Cool it with the registration requests

A huge barrier to conversion is asking shoppers to register upfront. There’s a high risk that they’ll just leave right then and there. This is also true on the desktop. However, on mobile, your retail-app experience provides much smaller screen real estate, which makes registering an even larger hassle. That’s why, if you absolutely must ask your shoppers to register, you have to give something of extremely high value in return for their troubles.

Research from the Nielsen/Norman Group bears this out, as so-called login walls where shoppers are prompted to register before getting further in the app are discouraged.

Instead, you have three options:

• Use the reciprocity principle to give shoppers a high-value reason for registering upfront
• Utilize social login
• Let them use a guest-checkout feature that doesn’t make them waste time registering before they can use your app

When the brand for which you’re designing an app has low name recognition, then your benefit to get users to register has to be even greater than normal.

Men’s retailer Frank + Oak doesn’t require you to register upfront. In fact, you can just go ahead and shop immediately. However, when you do have something in your cart that you want to check out, they prompt you to register, but allow for social login, which has been shown to reduce cart-abandonment rates, since your shoppers don’t have to think of — and remember — a new username and password.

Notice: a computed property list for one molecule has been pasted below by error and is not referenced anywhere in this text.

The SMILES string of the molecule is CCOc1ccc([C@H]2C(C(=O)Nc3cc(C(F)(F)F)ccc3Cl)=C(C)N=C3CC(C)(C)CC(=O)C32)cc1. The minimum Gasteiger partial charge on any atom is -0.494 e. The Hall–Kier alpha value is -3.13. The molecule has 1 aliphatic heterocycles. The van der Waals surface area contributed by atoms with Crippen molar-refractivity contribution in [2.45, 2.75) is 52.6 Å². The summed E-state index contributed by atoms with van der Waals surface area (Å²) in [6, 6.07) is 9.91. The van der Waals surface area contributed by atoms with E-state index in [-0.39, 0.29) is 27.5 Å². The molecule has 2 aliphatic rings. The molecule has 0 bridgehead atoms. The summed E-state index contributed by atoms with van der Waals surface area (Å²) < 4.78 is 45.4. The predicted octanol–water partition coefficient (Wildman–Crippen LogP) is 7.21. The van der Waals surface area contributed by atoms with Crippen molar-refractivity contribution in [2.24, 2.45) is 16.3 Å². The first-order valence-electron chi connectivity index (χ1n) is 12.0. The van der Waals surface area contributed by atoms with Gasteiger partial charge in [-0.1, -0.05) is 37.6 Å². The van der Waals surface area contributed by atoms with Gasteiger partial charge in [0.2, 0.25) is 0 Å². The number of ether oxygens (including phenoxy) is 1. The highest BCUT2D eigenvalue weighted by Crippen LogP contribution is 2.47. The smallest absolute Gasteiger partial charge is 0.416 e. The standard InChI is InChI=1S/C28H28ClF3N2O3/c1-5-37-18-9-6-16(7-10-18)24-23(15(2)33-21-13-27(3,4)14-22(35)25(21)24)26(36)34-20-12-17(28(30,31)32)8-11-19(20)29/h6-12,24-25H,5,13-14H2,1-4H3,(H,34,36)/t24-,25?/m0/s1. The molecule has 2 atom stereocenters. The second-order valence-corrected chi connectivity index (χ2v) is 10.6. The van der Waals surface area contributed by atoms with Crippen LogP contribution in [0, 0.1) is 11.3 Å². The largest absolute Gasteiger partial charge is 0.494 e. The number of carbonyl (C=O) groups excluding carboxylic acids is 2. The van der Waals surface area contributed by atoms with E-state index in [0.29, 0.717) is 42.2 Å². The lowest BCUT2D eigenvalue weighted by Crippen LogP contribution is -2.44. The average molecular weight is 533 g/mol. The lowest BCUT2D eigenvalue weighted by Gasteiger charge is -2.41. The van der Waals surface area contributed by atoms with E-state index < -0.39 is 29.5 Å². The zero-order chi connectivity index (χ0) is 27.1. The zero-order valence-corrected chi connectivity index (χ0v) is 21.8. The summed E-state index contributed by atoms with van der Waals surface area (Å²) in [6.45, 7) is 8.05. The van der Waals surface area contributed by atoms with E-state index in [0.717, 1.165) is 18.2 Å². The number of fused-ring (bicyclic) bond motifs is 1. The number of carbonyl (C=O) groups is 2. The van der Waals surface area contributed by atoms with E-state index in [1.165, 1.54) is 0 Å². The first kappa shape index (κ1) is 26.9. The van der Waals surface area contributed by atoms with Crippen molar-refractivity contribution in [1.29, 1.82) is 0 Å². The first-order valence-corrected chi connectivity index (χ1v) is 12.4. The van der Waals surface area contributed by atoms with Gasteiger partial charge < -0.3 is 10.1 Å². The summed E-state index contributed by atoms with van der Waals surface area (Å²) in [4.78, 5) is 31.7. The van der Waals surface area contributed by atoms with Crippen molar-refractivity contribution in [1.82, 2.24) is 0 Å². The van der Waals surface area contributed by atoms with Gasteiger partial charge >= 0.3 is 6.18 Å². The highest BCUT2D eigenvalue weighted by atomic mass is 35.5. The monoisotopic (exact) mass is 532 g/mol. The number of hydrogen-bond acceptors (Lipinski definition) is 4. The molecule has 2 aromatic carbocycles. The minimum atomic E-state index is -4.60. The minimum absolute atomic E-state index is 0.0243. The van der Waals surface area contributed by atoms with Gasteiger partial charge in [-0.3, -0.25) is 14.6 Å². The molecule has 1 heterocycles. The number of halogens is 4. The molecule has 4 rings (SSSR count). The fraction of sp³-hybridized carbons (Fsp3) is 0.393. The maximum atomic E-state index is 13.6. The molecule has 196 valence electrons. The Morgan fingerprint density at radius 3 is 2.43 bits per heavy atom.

Let shoppers totally control their shopping carts/baskets

Good UX means giving your users full control inside of the retail app. According to Google’s own retail app recommendations, it’s a best practice to empower shoppers to edit their own carts or baskets at any stage in their buying flow.

If your shoppers have to go back a few steps in the buying flow — say, to one’s account page or a subsequent page — that causes frustration and leads to friction in what should ordinarily be a smooth conversion process. That frustration and friction can ultimately lead to abandonment and consequently fewer conversions and sales.

In the Walmart app, shoppers can directly edit the quantity of purchased items right on the checkout page without having to return to any prior page in the buying flow. As a result, shoppers who want to change their mind about how many items to buy have the full freedom and control to adjust the quantity to their liking until the very last moment before they tap the check out button.